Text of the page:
In the first of a series on York’s suburbs, we find what lies beyond Monkgate
People tend to think that York’s heritage is all to be found within a street or two of the Minster. But if you break through the walls you find plenty of history in the outer boroughs too.
Take Heworth. Once a village, now a leafy suburb about 1½ miles north-east of York city centre, it was the place where Romans built villas and buried their dead.
Heworth Moor has twice been host to civil war rumbles: a skirmish between rival families the Nevilles and the Percys in 1454 is considered by some historians a catalyst for the Wars Of The Roses.
More significant still was the meeting on Heworth Moor in June 1642. King Charles I, who had moved his court to York, summoned the lords and gentry to the moor to drum up support in his row with Parliament.
It was quite a gathering. “Above 70,000 people assembled at the time and place appointed,” wrote William Hargrove in his History of York, published in 1818.
“The king attended, accompanied by 150 knights, with their esquires and gentlemen, and guarded by 800 foot soldiers.”
Charles was greeted with three loud huzzas, William notes. But when Lord Fairfax attempted to give him a petition calling on the king to listen to Parliament, he tried to avoid taking it, and Fairfax had to stuff it in his saddle. The first battle of the English Civil War followed in October.
Heworth grew from a hamlet into something more substantial in the Victorian era, and many of its finest villas date from that time. According to Avril Webster’s book Looking Back At Heworth, 19th century residents included telegraphists, commercial travellers, a straw hat dealer – and three-time Derby winning jockey Simon Templeman moved in to East Parade in 1876.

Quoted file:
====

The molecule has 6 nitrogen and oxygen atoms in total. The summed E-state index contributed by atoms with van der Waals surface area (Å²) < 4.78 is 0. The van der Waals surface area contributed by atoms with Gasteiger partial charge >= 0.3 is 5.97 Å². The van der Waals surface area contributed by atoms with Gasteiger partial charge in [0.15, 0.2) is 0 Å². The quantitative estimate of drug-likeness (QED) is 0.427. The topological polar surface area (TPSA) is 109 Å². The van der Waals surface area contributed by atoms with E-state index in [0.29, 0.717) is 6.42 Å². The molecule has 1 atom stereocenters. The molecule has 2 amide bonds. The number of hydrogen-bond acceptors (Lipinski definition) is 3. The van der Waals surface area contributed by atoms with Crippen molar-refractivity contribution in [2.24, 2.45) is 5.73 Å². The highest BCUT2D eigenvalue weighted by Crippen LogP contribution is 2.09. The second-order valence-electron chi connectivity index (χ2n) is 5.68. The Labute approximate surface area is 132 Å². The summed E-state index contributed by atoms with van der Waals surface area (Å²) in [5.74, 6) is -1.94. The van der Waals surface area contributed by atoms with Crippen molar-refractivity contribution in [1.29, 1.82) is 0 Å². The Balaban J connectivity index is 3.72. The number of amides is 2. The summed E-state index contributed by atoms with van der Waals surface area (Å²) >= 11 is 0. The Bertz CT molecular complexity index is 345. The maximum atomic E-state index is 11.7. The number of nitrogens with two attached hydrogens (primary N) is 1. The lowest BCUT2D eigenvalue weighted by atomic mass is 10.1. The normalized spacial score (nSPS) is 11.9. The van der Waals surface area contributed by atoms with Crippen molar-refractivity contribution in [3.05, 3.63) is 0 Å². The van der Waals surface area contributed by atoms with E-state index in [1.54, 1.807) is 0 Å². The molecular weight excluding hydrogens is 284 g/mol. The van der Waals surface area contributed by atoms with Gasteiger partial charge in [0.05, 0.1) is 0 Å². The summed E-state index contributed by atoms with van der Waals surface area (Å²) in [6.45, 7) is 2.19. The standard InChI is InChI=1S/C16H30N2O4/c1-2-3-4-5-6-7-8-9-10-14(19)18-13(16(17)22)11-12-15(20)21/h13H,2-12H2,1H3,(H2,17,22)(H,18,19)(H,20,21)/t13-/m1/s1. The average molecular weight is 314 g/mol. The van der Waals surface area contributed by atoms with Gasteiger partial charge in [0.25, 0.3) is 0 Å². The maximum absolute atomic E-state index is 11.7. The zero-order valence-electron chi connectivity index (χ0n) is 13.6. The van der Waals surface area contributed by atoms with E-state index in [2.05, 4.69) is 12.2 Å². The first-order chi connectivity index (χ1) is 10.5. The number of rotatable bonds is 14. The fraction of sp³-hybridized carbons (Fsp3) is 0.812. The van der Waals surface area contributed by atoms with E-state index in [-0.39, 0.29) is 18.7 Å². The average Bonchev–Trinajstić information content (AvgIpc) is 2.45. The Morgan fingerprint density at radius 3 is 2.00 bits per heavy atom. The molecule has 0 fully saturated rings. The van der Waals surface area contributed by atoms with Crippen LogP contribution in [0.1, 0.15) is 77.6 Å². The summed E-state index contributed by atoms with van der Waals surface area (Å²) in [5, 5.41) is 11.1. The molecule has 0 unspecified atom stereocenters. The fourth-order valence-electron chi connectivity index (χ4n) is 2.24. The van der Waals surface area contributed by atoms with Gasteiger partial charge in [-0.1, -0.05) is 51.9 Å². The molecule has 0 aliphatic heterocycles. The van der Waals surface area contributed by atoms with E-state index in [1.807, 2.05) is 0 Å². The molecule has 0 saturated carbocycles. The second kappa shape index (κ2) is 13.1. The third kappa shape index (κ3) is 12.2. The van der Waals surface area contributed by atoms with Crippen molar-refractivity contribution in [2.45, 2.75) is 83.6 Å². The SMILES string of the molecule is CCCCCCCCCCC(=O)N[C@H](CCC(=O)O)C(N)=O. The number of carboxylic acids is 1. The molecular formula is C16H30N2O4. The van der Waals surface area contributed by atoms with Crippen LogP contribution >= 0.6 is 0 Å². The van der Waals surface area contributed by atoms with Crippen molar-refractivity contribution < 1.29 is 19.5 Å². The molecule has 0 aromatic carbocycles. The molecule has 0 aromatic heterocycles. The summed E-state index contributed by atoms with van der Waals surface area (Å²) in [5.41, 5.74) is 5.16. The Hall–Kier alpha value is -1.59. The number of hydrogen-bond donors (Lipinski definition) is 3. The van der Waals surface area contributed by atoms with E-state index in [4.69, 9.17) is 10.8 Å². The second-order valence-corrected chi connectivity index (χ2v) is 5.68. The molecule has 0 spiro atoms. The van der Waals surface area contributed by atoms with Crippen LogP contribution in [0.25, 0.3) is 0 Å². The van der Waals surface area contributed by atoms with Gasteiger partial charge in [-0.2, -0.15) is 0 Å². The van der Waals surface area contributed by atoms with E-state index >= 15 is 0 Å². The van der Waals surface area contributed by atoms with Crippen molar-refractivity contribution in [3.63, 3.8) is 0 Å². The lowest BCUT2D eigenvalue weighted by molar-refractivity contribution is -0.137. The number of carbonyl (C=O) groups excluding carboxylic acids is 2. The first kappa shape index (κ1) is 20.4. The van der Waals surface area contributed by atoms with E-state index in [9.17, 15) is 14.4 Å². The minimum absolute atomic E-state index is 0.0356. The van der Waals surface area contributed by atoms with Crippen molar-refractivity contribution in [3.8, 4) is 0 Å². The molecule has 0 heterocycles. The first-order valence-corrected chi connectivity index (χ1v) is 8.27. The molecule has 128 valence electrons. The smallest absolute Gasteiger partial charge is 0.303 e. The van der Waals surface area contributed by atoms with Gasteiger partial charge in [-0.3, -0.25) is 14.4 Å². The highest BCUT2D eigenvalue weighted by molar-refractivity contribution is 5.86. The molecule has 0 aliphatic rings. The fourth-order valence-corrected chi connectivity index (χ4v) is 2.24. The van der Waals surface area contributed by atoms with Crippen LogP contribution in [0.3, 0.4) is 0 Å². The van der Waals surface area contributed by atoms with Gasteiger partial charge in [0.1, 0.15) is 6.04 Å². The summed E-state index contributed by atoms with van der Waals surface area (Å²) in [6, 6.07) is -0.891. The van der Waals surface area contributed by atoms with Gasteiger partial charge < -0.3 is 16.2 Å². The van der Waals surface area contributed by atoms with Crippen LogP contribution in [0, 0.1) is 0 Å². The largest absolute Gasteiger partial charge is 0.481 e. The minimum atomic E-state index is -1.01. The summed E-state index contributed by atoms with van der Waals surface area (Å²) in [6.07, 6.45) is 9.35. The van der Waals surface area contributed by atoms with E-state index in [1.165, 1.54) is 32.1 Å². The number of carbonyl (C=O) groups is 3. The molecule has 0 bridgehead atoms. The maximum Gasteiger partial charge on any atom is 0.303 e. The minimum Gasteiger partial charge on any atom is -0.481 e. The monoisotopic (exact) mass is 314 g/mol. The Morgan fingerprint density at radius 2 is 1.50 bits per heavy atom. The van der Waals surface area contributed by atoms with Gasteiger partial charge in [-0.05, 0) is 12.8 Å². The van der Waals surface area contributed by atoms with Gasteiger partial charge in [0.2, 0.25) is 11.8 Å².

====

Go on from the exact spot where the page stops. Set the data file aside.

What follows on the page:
Now Heworth began to grow commercially. One of the best known shops today is Londons, the newsagent and toyshop on Mill Lane. Built as a private dwelling and used as a school in the 1920s it was bought by Albert London and his son Frederick in 1930 and remains a hub of Heworth to this day.
The main road from the borough into York, Heworth Green, is the birthplace of Dame Judi Dench. It is also home to one of several busy pubs in Heworth, The Shoulder Of Mutton. Another, The Walnut Tree, was built as a private house and only received its licence when the pub across the road in Heworth Village, The Britannia Inn, closed in the 1960s.
East Parade, with the impressive Holy Trinity Church on one corner, offers a bustling line of shops, including a busy Post Office. In October it won the Service With A Smile award in a competition run by the York Press. Customers who nominated the branch praised the staff including postmaster Kenneth Slee for their courteousness and patience.
He describes the post office as the heart of Heworth. “It’s a good area with loyal customers. We endeavour to give a good service, the same as we’d expect if we went into a post office,” he said.
“We’re mindful of our elderly customers, and the new technology. We try to be as helpful as we can.”
Kenneth, who has run the post office for nine years, enjoys the job – “I’ve got excellent staff” – and the area. “There’s a wide range of shops. Access to the town centre’s good, either on foot or by bus. And there’s a park, Glen Gardens.”
And adding to the flora and fauna are two florists. One is found in a converted tram shelter near the stray. The other, Busy Lizzie in Heworth Village, has been run for 20 years by Liz Smithson who was born and brought up in Heworth.
“It’s a lovely place. There’s a lot of characters in the village,” she said.
“Heworth hasn’t changed that much. It’s built up. But we have the stray, that’s lovely, and the park too.”
Among Heworth’s residents are two published historians, Jane Burrows and Joy Crawshaw.
Jane, a librarian, has lived here for almost 50 years. “It’s just a very pleasant place to live,” she said. “It has a nice feel about it.
“It’s very easy to get into town from here. There’s a good bus service, good local shops, the stray.”
“The service in the shops is very good,” said Joy, a retired teacher. “The fishmonger used to come round, Ringtons Tea come round once a fortnight, and there’s a milkman as well, which is unusual now.”